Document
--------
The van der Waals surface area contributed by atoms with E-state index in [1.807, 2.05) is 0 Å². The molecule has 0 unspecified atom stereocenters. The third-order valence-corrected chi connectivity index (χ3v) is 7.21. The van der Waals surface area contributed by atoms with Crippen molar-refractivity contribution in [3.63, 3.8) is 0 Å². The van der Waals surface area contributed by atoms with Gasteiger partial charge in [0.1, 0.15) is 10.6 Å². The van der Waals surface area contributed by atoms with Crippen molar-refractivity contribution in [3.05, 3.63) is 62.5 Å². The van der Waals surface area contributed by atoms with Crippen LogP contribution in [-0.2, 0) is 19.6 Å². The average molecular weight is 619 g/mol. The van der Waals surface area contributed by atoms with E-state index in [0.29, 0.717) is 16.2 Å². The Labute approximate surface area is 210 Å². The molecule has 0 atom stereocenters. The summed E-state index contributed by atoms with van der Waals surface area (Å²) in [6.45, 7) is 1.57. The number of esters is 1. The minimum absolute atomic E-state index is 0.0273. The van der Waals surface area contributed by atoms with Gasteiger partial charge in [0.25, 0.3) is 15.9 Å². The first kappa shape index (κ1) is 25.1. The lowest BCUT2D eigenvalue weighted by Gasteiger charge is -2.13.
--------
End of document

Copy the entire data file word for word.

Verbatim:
The van der Waals surface area contributed by atoms with E-state index in [1.807, 2.05) is 0 Å². The molecule has 0 unspecified atom stereocenters. The third-order valence-corrected chi connectivity index (χ3v) is 7.21. The van der Waals surface area contributed by atoms with Crippen molar-refractivity contribution in [3.63, 3.8) is 0 Å². The van der Waals surface area contributed by atoms with Gasteiger partial charge in [0.1, 0.15) is 10.6 Å². The van der Waals surface area contributed by atoms with Crippen molar-refractivity contribution in [3.05, 3.63) is 62.5 Å². The van der Waals surface area contributed by atoms with Crippen LogP contribution in [-0.2, 0) is 19.6 Å². The average molecular weight is 619 g/mol. The van der Waals surface area contributed by atoms with E-state index in [0.29, 0.717) is 16.2 Å². The Labute approximate surface area is 210 Å². The molecule has 0 atom stereocenters. The summed E-state index contributed by atoms with van der Waals surface area (Å²) in [6.45, 7) is 1.57. The number of esters is 1. The minimum absolute atomic E-state index is 0.0273. The van der Waals surface area contributed by atoms with Gasteiger partial charge in [0.25, 0.3) is 15.9 Å². The first kappa shape index (κ1) is 25.1. The lowest BCUT2D eigenvalue weighted by Gasteiger charge is -2.13.